To help The Goodyear Tire & Rubber Co. introduce Gemini Automotive Care Centers, HF&A designed an interactive game that was so compelling, it created a buzz when users began downloading it and e-mailing it to friends and associates.

“The cost to produce the game was much less than a television commercial, and yet, by playing it, users were exposed to the client’s brand six times longer than they would have been through a commercial,” Collins says.

Less is more

Remember that what works on paper doesn’t always work on the Web. Forget about glitz and glamour.

While users appreciate aesthetically pleasing sites, what they really want are pages that download quickly and are easy to navigate, with logical, well-organized content. Keep it simple, make your information accessible and save the user time, says Collins.

“Use a well-structured site map that saves people time, keeping in mind that, if they’re looking for something specific, they won’t scroll through masses of text,” Collins says. “If your site is too frustrating to navigate, they’ll click to your competition and never return to your site.”

A resounding response

Just as it applies to bricks-and-mortar businesses, customer service is crucial in the e-commerce game. Provide reliable service and users will generate a positive buzz about your site.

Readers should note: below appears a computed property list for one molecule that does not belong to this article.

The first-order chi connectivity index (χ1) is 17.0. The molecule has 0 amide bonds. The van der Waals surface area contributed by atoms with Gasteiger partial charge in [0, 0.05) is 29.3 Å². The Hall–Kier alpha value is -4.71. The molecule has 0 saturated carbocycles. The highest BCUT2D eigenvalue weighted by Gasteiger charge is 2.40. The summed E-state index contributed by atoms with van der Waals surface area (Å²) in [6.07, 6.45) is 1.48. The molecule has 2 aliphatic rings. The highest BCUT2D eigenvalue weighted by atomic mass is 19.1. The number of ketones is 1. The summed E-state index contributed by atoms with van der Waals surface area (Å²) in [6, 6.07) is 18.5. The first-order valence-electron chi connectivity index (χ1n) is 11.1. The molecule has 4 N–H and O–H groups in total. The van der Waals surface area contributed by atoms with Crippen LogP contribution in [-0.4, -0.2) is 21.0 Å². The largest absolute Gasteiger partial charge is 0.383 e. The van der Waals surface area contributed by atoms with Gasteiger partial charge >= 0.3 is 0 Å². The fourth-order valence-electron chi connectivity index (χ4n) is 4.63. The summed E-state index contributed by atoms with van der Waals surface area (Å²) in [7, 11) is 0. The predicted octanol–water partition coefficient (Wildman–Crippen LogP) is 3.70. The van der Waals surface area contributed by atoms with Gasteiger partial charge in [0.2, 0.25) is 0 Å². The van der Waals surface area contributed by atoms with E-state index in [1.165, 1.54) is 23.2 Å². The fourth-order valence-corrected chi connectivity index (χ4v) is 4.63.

Respond to e-mail queries within 24 hours. Equip your staff with pagers and cellular phones to respond to immediate needs. Provide a way for customers to track shipments via the site. And since online means 24/7, contract with a monitoring service to ensure your site is continually up and running.

“Anything you can do to improve brand recognition and elicit user loyalty, do it,” Collins says.

Most important, track users that visit your site, analyze the demographics and use that information to include content that customers really want.

Use it or lose it

If you’re not promoting your site by including your URL and e-mail address on your company stationery, business cards, all forms of advertising — even marketing premiums such as pens and mugs, you might as well not have a site at all. How to reach: Hitchcock Fleming and Associates Inc., (330) 376-2111 or www.thebuzzwerks.com

Victoria Reynolds is a contributing editor to SBN Magazine.